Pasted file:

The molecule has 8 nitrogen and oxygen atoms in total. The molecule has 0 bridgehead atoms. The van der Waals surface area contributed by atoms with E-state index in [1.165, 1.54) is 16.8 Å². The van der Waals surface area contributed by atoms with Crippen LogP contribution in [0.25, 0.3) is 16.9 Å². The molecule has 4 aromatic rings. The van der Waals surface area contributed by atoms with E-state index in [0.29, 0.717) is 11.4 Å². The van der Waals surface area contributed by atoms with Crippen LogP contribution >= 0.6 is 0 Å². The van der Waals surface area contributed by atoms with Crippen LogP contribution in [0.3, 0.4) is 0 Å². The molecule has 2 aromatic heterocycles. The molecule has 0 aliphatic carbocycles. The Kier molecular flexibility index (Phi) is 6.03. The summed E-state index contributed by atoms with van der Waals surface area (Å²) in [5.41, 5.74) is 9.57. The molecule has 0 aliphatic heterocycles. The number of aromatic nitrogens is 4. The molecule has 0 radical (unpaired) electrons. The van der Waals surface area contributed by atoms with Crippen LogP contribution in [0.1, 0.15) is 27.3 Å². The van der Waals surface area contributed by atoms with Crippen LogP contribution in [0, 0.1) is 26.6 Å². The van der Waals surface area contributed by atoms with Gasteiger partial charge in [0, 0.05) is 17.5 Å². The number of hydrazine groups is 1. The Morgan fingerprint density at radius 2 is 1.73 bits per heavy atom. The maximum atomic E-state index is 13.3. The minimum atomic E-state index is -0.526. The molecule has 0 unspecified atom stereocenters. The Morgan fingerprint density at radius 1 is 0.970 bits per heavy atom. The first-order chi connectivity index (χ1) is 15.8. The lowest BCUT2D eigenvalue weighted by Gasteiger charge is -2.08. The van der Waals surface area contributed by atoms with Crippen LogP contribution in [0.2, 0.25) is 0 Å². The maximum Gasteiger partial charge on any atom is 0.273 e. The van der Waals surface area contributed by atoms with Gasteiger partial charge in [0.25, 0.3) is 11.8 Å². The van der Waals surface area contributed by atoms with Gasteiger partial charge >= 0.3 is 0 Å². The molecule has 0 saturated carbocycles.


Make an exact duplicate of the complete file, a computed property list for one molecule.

The molecule has 8 nitrogen and oxygen atoms in total. The molecule has 0 bridgehead atoms. The van der Waals surface area contributed by atoms with E-state index in [1.165, 1.54) is 16.8 Å². The van der Waals surface area contributed by atoms with Crippen LogP contribution in [0.25, 0.3) is 16.9 Å². The molecule has 4 aromatic rings. The van der Waals surface area contributed by atoms with E-state index in [0.29, 0.717) is 11.4 Å². The van der Waals surface area contributed by atoms with Crippen LogP contribution >= 0.6 is 0 Å². The van der Waals surface area contributed by atoms with Crippen LogP contribution in [0.3, 0.4) is 0 Å². The molecule has 2 aromatic heterocycles. The molecule has 0 aliphatic carbocycles. The Kier molecular flexibility index (Phi) is 6.03. The summed E-state index contributed by atoms with van der Waals surface area (Å²) in [5.41, 5.74) is 9.57. The molecule has 0 aliphatic heterocycles. The number of aromatic nitrogens is 4. The molecule has 0 radical (unpaired) electrons. The van der Waals surface area contributed by atoms with Crippen LogP contribution in [0.1, 0.15) is 27.3 Å². The van der Waals surface area contributed by atoms with Crippen LogP contribution in [0, 0.1) is 26.6 Å². The van der Waals surface area contributed by atoms with Gasteiger partial charge in [0, 0.05) is 17.5 Å². The number of hydrazine groups is 1. The Morgan fingerprint density at radius 2 is 1.73 bits per heavy atom. The maximum atomic E-state index is 13.3. The minimum atomic E-state index is -0.526. The molecule has 0 unspecified atom stereocenters. The Morgan fingerprint density at radius 1 is 0.970 bits per heavy atom. The first-order chi connectivity index (χ1) is 15.8. The lowest BCUT2D eigenvalue weighted by Gasteiger charge is -2.08. The van der Waals surface area contributed by atoms with Crippen LogP contribution in [0.2, 0.25) is 0 Å². The maximum Gasteiger partial charge on any atom is 0.273 e. The van der Waals surface area contributed by atoms with Gasteiger partial charge in [0.25, 0.3) is 11.8 Å². The van der Waals surface area contributed by atoms with Gasteiger partial charge >= 0.3 is 0 Å². The molecule has 0 saturated carbocycles.